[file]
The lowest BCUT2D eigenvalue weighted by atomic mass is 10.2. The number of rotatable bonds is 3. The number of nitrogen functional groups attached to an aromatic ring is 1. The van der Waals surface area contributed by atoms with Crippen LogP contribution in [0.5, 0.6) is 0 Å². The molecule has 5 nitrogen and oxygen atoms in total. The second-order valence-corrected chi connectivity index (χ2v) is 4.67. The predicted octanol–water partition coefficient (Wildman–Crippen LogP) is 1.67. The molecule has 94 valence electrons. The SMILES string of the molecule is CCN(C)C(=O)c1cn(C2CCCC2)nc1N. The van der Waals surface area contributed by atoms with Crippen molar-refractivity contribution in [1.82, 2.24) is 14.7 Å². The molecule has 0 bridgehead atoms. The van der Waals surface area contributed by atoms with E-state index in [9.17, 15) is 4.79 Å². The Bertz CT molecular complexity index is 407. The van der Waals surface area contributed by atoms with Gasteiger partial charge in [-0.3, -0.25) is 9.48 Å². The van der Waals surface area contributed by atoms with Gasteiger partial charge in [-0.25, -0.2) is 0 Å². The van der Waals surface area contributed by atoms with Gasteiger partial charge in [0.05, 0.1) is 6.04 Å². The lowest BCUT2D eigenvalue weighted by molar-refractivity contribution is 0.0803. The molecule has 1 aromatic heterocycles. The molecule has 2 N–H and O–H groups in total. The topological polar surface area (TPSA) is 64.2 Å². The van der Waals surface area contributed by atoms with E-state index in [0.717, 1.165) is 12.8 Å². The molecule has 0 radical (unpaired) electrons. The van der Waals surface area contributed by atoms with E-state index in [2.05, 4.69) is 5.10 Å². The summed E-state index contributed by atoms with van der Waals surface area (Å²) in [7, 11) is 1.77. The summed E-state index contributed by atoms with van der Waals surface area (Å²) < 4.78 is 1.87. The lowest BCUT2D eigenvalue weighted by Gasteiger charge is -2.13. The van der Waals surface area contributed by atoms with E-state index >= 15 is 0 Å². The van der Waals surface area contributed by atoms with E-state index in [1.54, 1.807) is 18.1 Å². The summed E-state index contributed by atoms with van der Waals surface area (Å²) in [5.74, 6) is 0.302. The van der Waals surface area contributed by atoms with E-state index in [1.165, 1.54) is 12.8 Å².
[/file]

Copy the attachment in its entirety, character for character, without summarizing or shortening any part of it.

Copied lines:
The lowest BCUT2D eigenvalue weighted by atomic mass is 10.2. The number of rotatable bonds is 3. The number of nitrogen functional groups attached to an aromatic ring is 1. The van der Waals surface area contributed by atoms with Crippen LogP contribution in [0.5, 0.6) is 0 Å². The molecule has 5 nitrogen and oxygen atoms in total. The second-order valence-corrected chi connectivity index (χ2v) is 4.67. The predicted octanol–water partition coefficient (Wildman–Crippen LogP) is 1.67. The molecule has 94 valence electrons. The SMILES string of the molecule is CCN(C)C(=O)c1cn(C2CCCC2)nc1N. The van der Waals surface area contributed by atoms with Crippen molar-refractivity contribution in [1.82, 2.24) is 14.7 Å². The molecule has 0 bridgehead atoms. The van der Waals surface area contributed by atoms with E-state index in [9.17, 15) is 4.79 Å². The Bertz CT molecular complexity index is 407. The van der Waals surface area contributed by atoms with Gasteiger partial charge in [-0.3, -0.25) is 9.48 Å². The van der Waals surface area contributed by atoms with Gasteiger partial charge in [-0.25, -0.2) is 0 Å². The van der Waals surface area contributed by atoms with Gasteiger partial charge in [0.05, 0.1) is 6.04 Å². The lowest BCUT2D eigenvalue weighted by molar-refractivity contribution is 0.0803. The molecule has 1 aromatic heterocycles. The molecule has 2 N–H and O–H groups in total. The topological polar surface area (TPSA) is 64.2 Å². The van der Waals surface area contributed by atoms with E-state index in [0.717, 1.165) is 12.8 Å². The molecule has 0 radical (unpaired) electrons. The van der Waals surface area contributed by atoms with E-state index in [2.05, 4.69) is 5.10 Å². The summed E-state index contributed by atoms with van der Waals surface area (Å²) in [7, 11) is 1.77. The summed E-state index contributed by atoms with van der Waals surface area (Å²) < 4.78 is 1.87. The lowest BCUT2D eigenvalue weighted by Gasteiger charge is -2.13. The van der Waals surface area contributed by atoms with E-state index >= 15 is 0 Å². The van der Waals surface area contributed by atoms with E-state index in [1.54, 1.807) is 18.1 Å². The summed E-state index contributed by atoms with van der Waals surface area (Å²) in [5.74, 6) is 0.302. The van der Waals surface area contributed by atoms with E-state index in [1.165, 1.54) is 12.8 Å².